HipChat provides a REST API. We will use version 2 of the API which is current at the time of writing. Note that admin account on HipChat is needed to perform all described steps.
API Authorization is based on tokens and there are several ways to obtain them. We need write-only access to all rooms and ability to send private messages. To achieve that we can create a HipChat user with admin rights. Note that despite that user is an admin, token created by him does not need to have admin rights (and should not have them for security reasons). Such user can post messages to all rooms even if he is not their member. Additionally that user acts as a sender of private messages. Instead of a user, an integration can be created. The latter way is not covered by this article.
After creating a user (you can call him for example Gerrit bot), we can login in as him, go to API access settings (on HipChat on demand it is located under
https://<your domain>.hipchat.com/account/api and create an API token with scopes: Send Message and Send Notification.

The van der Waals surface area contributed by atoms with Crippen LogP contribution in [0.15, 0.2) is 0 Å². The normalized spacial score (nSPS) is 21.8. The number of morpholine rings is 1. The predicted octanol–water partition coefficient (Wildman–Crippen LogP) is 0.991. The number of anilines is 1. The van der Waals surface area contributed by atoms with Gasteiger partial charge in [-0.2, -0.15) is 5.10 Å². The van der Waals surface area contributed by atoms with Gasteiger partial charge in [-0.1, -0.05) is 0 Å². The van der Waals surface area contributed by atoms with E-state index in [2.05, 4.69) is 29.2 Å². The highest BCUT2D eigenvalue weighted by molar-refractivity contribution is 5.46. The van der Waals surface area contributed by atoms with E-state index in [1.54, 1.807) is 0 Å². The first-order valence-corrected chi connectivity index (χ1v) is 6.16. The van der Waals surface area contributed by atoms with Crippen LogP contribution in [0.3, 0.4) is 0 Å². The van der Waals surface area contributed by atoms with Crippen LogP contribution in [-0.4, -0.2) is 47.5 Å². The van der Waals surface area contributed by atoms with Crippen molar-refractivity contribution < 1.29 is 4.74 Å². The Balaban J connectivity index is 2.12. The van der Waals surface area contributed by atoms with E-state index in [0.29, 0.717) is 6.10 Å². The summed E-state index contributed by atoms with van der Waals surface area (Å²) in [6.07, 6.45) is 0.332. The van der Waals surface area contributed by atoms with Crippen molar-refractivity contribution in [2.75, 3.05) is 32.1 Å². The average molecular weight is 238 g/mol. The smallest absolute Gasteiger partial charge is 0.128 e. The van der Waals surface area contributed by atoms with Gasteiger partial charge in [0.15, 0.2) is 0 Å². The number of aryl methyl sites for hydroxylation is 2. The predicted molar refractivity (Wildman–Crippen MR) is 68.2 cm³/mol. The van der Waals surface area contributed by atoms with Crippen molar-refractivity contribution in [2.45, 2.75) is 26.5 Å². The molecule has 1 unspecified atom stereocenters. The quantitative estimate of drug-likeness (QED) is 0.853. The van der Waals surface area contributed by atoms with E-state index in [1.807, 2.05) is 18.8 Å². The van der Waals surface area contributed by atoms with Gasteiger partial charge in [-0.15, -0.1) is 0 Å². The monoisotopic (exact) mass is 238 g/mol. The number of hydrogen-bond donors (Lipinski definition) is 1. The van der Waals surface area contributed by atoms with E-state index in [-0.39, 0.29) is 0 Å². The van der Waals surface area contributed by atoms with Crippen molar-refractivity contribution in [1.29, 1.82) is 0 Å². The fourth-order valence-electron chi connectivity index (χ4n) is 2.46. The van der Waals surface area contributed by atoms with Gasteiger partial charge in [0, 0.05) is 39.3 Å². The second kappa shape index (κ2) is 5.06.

In terms of Gerrit hooks users’ login is display name (usually first and last name but may be edited by user) and email address. HipChat API on the other hand accepts both email address and mention name (called also @mention). In our company email addresses have standardized format:
<first name>.<last name>@droidsonroids.pl. Similarly mention names are written as
@<first name><last name> (dot is not allowed by HipChat). All that simplifies our hooks implementation since there is no need to maintain any name-to-name mapping (growing on each project addition) but names can be simply converted using constant rules.
reviewer-added can be bound to Private message user HipChat API request. Its description is pretty simple. We need to provide:
id_or_email– user mention name or email, the latter is provided by hook so it is easier to use
message– the message body (10000 characters max.), eg. Visit <change url> to review change in <project name>,both values for placeholders are provided by hook
notify– flag whether user should be notified (by change of the tab color, play a sound, badge, etc.), we want it to be set to
trueso users will be notified (their individual notification settings are also taken into account)